We had a drug store recently mess up developing c-41 in a similar fashion. All the sprocket holes had streaks that were much more obvious than the one in the original post. Rolls of film exposed 20 minutes before and after came out fine, and inspection of the camera showed no problems.
I'm not saying it is your problem, but the drug-store in question used the typical machine that is supposed to be fairly fool-proof, so it is possible to get these results with an automated process.
uneven exposure of the negative, but need more information. what kind of camera you using? Focal plane shutter? has it been serviced of late? Was this a fast exposure or slow one?
for example, if you have curtains on a horizontally running focal plane shutter not tracking evenly, and the two curtains are catching up to each other at times, that might give you this sort of banding effect, especially at a high shutter speed where the traveling slit is narrow and variations would show up more starkly.
this is highly unlikely to cause this sort of banding, however -- usually when that happens you get one end of the film unexposed, the other exposed.
you don't make it clear that this is nowhere else on the whole strip of film -- if it is, that might indicate a development problem -- lack of agitation, perhaps? Developer flowing over the film slowly instead of through proper agitation might explain the relatively even spacing of the banding because it flows through/around the sprocket holes.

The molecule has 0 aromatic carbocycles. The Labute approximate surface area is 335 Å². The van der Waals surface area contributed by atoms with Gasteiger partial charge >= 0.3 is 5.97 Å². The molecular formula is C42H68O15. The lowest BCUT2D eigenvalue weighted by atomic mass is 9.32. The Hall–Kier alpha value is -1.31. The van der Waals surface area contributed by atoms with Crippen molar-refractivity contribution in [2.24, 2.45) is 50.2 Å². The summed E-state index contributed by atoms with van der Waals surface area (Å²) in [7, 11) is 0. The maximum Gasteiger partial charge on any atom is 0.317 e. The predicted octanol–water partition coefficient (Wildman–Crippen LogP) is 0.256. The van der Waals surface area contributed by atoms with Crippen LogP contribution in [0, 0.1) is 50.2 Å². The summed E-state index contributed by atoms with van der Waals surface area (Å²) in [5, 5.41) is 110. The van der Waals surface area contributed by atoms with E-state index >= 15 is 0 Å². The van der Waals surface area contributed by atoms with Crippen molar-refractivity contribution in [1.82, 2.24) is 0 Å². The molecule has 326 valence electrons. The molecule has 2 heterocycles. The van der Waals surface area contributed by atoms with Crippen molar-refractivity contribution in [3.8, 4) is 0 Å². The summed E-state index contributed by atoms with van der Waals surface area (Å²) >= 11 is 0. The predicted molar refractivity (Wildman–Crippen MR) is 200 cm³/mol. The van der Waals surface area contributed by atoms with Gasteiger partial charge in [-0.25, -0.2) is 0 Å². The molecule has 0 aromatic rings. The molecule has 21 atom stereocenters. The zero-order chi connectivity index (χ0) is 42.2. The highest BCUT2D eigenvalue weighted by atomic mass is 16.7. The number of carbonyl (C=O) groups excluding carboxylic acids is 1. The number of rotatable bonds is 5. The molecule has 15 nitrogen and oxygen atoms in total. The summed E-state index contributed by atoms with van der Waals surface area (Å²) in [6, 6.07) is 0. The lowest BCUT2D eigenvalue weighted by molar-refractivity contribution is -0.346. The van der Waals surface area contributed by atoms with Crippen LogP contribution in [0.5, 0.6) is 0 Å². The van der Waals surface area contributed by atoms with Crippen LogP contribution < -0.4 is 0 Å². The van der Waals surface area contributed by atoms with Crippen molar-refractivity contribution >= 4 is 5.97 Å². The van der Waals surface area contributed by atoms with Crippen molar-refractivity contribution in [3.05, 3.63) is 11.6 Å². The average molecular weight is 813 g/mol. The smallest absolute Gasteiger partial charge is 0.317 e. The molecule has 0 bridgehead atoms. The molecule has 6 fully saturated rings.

I agree. The spacing of the bands makes sprocket hole drag unlikely. With a horizontally running focal plane shutter, this banding is much more apt to occur at the highest shutter speeds. Avoiding them may be the quick cheap alternate to a clean-lube-adjust on the camera.
Jim, if it would be the shutter, all my images should be wrong which were taken after this shot. But the next roll had 36 almost perfect exposures.
So the next roll( same camera, same make of film and same lab) was perfect? If the answers to these questions are "Yes" then it would seem to point to something going wrong at that lab on that particular processing session.
If you are a regular customer and it values your business then if they don't think you are about to slap a big compensation claim on them you might get an honest response to the effect that something might have gone wrong.
Worth a try. You could rely on us coming up with the right answer but neither you nor we will ever know if we have got it right.
Referring to my previous post, my theory on the film we had developed, seeing that the drug store developed two rolls and one was fine, is that either the machine jammed to an extent, or perhaps something momentarily happened with the chemical levels/flow. Just a thought.
Also possible that it is a light leak through the light trap on the cassette if you wind the film right in and expose to a bright light source. This will always happen with IR film if you take the cassette out in the daylight, and the banding looks just the same...I know, I've done it!
Realize that this is not IR, but there is a slight chance this could happen?